Regulating cosmetics

Learn how Health Canada regulates the safety requirements for cosmetics.

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Regulating cosmetics

Under the Food and Drugs Act (FDA) a cosmetic includes any substance or mixture of substances manufactured, sold or represented for use in:

  • cleansing, improving or altering:
    • hair
    • skin
    • teeth
    • complexion
  • masking odours, such as:
    • deodorants
    • perfumes

This includes:

  • cosmetics used for professional esthetic services
  • bulk institutional products, such as hand soap in school restrooms
  • handmade cosmetics sold at craft sales or by home-based businesses

In line with our major regulatory partners, Health Canada does not have legislative powers to approve cosmetics before they are sold in Canada. However, section 16 of the FDA prohibits manufacturers from selling cosmetics with ingredients that may cause injury to the user when the product is used either:

  • according to directions
  • during customary use

The FDA also requires sanitary conditions for cosmetics while products are:

  • manufactured
  • prepared
  • preserved
  • packed
  • stored

The Cosmetic Ingredient Hotlist communicates to manufacturers and others that certain ingredients may go against:

The Hotlist includes approximately 500 entries of ingredients which are considered:

  • prohibited and must not be used at all
  • restricted, meaning they have:
    • concentration limits
    • labelling requirements

Other requirements for cosmetics are set out in the Cosmetic Regulations.

Notifying Health Canada

Manufacturers and importers are required to submit a Cosmetic Notification Form to Health Canada within 10 days of the first sale of their product in Canada. Submission of a notification is not a product evaluation nor approval of the cosmetic. The form includes specific formulation information about the product, such as ingredients and their concentrations.

Once the form is received, Health Canada:

  • screens the information in the notification against the Hotlist
  • works with companies to address potential concerns
  • takes appropriate enforcement actions where necessary

Assessing risk

Health Canada takes a risk-based approach to manage the safety of cosmetics. This means that we identify, assess and manage risks to human health or safety of cosmetics and communicate these risks to Canadians.

We have published the Consumer Product Safety Program Risk Assessment Framework to:

  • outline principles and processes Health Canada uses in assessing risk related to consumer product safety, including cosmetics
  • establish a risk-based approach to determine where the Department should focus its attention

Promoting and enforcing compliance

Health Canada takes steps to help protect you from health or safety risks related to cosmetics by:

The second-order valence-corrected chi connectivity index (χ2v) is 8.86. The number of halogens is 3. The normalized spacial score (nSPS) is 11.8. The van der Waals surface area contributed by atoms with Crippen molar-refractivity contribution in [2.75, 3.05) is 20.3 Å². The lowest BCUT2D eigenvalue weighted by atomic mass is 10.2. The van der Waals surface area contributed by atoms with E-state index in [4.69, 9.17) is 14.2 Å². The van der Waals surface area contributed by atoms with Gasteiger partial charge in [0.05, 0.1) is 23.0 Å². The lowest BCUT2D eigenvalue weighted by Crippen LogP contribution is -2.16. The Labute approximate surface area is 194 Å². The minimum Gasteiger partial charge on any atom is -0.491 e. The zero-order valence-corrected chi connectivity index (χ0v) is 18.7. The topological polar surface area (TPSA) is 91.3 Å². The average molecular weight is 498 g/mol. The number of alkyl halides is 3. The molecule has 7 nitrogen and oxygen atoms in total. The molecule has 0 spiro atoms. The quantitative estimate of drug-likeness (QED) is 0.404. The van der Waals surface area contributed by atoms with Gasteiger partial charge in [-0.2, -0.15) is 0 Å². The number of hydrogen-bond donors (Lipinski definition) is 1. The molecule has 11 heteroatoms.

• monitoring the marketplace for potentially dangerous cosmetic products
  • conducting routine sampling and testing of cosmetics in the marketplace to verify compliance with the FDA and Cosmetic Regulations
  • assessing and managing the health risks and safety hazards associated with cosmetics
  • providing importers, manufacturers and distributors with information and guidance to help them meet regulatory requirements

In cases where a product is non-compliant with the FDA or Cosmetic Regulations, Health Canada may:

  • work with the company to bring the affected product into compliance
  • take further action to protect the health and safety of Canadians, including issuing public communications
  • seize products or prosecute the company for failure to comply with regulatory requirements

Collaborating with partners

Health Canada works closely with the Canada Border Services Agency to target specific cosmetics or companies at the border if imported products are identified as a risk.

In addition, Canada's Chemicals Management Plan addresses risks to health and the environment from chemical substances. Health Canada works with Environment and Climate Change Canada to conduct risk assessments on these substances in various products used by consumers, such as cosmetics. If necessary, concerns are followed up with appropriate risk management action.

Health Canada is also a member of the International Cooperation on Cosmetics Regulation (ICCR). The purpose of ICCR is to:

  • maintain the highest level of global consumer protection
  • discuss common issues on the safety of cosmetics
  • enter into a constructive dialogue with the relevant cosmetics industry trade associations
  • minimize barriers to international trade

Engaging and informing Canadians

Health Canada engages and informs Canadians on important issues by:

As the consumer, you play an important role in maintaining and protecting your health and safety. Read product labels and follow instructions carefully. Look for new public information about safety risks. Report all health or safety concerns related to cosmetics to Health Canada.

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